Syrian President Bashar al-Assad heads to Cairo Monday to discuss regional issues with Egyptian President Hosni Mubarak.
The Syrian president will arrive in Cairo to discuss the Israeli-Palestinian conflict and a possible U.S.-led attack against Iraq.
Syrian officials have expressed concern that an attack against Iraq could possibly spread to Syria, which has strongly opposed American action against Baghdad. Syria is on the State Department's list of countries that sponsor terrorism.
According to Atef el-Ghemarri, the vice-president and deputy chief of Egypt's al-Ahram newspaper, there is fear throughout the Arab world that an American war against Iraq could spread to countries the United States deems "unfriendly."
Mr. el-Ghemarri says there is concern in the Arab world that the American administration may engage in "preventive attacks" against countries that have animosity toward the United States or governments the U.S. considers sponsors of terror.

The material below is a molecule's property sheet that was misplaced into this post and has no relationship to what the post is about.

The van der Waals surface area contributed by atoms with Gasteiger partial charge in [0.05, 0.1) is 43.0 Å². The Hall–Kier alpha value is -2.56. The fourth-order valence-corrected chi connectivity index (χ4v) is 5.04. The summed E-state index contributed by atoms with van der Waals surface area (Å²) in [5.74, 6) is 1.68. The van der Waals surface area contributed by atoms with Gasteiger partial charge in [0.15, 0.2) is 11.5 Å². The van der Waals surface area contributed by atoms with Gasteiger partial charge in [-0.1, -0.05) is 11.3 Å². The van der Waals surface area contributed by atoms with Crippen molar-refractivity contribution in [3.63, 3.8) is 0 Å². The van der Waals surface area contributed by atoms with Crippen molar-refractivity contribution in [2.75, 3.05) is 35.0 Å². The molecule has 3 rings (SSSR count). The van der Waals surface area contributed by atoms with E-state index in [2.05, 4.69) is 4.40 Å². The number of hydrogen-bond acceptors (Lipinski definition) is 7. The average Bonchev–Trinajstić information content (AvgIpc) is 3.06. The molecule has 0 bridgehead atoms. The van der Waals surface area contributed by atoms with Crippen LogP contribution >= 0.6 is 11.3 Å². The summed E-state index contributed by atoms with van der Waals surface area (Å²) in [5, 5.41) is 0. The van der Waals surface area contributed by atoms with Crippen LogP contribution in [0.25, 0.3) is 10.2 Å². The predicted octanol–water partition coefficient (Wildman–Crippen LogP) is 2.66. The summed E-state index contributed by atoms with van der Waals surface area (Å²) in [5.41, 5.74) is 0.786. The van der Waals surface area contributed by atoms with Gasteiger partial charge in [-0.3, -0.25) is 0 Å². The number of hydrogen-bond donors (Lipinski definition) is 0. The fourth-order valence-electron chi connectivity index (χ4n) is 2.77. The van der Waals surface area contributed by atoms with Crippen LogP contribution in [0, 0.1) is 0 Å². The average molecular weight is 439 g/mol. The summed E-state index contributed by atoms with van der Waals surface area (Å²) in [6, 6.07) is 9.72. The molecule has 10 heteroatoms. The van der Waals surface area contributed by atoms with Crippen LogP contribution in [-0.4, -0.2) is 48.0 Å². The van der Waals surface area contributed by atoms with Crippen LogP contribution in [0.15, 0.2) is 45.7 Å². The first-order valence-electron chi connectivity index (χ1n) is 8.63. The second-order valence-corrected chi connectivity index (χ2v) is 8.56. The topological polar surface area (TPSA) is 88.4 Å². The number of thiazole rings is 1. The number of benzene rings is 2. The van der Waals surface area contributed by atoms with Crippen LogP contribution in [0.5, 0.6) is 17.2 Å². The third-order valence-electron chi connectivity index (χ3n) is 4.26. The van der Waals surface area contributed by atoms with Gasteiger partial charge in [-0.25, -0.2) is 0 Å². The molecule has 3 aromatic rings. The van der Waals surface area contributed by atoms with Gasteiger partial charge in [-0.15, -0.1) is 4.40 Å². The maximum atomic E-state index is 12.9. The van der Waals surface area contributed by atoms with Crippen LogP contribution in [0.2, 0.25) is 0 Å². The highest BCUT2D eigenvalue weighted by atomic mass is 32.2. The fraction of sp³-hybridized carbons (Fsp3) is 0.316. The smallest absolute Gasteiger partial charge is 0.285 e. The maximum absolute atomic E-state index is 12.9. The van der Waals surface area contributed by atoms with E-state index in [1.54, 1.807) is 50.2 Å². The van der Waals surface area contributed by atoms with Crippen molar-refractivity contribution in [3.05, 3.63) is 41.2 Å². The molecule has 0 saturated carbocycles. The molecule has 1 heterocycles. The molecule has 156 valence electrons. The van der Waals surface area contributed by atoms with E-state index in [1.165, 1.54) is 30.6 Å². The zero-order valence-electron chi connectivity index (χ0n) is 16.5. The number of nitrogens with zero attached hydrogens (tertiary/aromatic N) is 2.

Syria, he says, is a neighboring country of Iraq and is deeply concerned about what would happen after an attack on Baghdad.
The United States has never suggested an attack against Iraq would spread to other Arab countries.
Syrian government officials are also concerned an attack on Iraq could have negative regional ramifications in areas such as trade and tourism.
According to Egyptian government sources, President Mubarak plans to brief Mr. al-Assad on the Egyptian leader's recent trip to Saudi Arabia for a meeting with Saudi Crown Prince Abdullah bin Abdul Aziz.
Egypt and Saudi Arabia have said they are making every effort to pressure Iraqi leader Saddam Hussein to allow U.N. weapons inspectors full and unfettered access to Iraq.
Syria has said it favors weapons inspectors, but has also said it would support Iraq if it were attacked by the United States. But no Syrian official has ever said what kind of support Syria could or would provide.
Mr. al-Assad is scheduled to meet with President Mubarak for just a few hours before returning to Damascus.